A major Calgary-based energy company is facing its seventh lawsuit in U.S. courts over climate change.
The Pacific Coast Federation of Fishermen's Associations - the largest commercial fishermen's group on the West Coast - has included Encana in a lawsuit attempting to link greenhouse gas emissions from 30 energy companies to damage in the crab fishery.
“The world's oceans are changing and commercial fishermen and -women, their businesses, their communities and their families are paying the price,” says the lawsuit filed in a San Francisco court on Wednesday.
Encana is named because it once operated a large natural gas storage facility in the state. That facility was sold in 2006.
An Encana spokesman declined to comment on the lawsuit
The statement of claim, which has not been tested in court, makes similar arguments to lawsuits filed by six California communities against the same group of defendants.
It alleges that the named companies produced and sold oil responsible for about one-fifth of all the world's greenhouse gas emissions between 1965 and 2015.
It goes on to claim that those companies have been aware through their own internal research starting in the 1960s that their product causes climate change. Instead of working to mitigate the damage, the document says, the companies funded a massive campaign of disinformation and continued to market as much oil as they could.
One consequence, alleges the lawsuit, has been warming oceans. It says heat waves in the ocean have led to massive algae blooms, which have in turn released large amounts of toxins into waters the crab fishermen depend on.
Crab-fishing waters in California and Oregon were closed for the first time in the 2015-16 season and again in 2016-17. Oregon's waters were closed again in 2017-18.
“Hundreds of commercial fishermen and -women holding Dungeness crab licences could not untie their boats,” the lawsuit says.
The U.S. government declared California's 2015-16 crab season a fishery disaster. This year's season is expected to be delayed because of lingering toxic concerns.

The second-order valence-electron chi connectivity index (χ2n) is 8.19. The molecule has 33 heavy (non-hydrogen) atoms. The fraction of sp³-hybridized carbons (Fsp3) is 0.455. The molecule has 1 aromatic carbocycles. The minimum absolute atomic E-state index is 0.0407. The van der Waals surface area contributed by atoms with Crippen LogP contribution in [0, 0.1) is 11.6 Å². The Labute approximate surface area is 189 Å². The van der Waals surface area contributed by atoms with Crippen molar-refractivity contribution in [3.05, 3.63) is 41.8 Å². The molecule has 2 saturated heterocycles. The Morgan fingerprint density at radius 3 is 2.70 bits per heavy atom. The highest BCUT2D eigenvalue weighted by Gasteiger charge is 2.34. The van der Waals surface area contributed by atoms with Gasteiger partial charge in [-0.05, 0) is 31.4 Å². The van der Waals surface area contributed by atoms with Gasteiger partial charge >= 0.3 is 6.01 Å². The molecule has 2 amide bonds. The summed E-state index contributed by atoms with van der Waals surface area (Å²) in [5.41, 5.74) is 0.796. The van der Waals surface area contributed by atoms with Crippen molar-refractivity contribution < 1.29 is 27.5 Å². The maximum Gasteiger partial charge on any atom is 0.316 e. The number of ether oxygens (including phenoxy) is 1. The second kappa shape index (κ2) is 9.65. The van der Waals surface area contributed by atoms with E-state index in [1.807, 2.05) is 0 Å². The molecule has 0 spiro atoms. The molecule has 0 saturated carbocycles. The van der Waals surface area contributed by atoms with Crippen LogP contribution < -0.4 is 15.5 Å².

“Plaintiff(s) suffered economic losses due to the prohibition on harvesting and transacting in Dungeness crabs,” the lawsuit alleges. “The markets for (the) plaintiff's products were artificially depressed because of public health concerns.”
The lawsuits draw on legal precedents used against tobacco companies, which reached a U.S. settlement of US$368.5 billion in 1998.
Legal experts such as Michael Burger, director of the Sabin Center for Climate Change Law at Columbia Law School, have called such cases “plausible,” but warned they face an uphill battle.
He has said both the tobacco and climate change lawsuits had strong evidence of corporate coverup.
But the causal link between smoking and cancer is much shorter and clearer than that between an oil well and specific climate damages, Burger has said.
Similar lawsuits have been thrown out.
Vic Sher, the lawyer handling all seven of the lawsuits involving Encana, has said they avoid conflicts with federal law that disallowed earlier attempts.
Industry attempts to block change have become much clearer, he said. As well, research now allows scientists to make direct links between greenhouse gases, individual producers and climate impacts.
A report last year for the United Nations counted 654 legal cases in 24 countries that dealt with the science of climate change and mitigation efforts.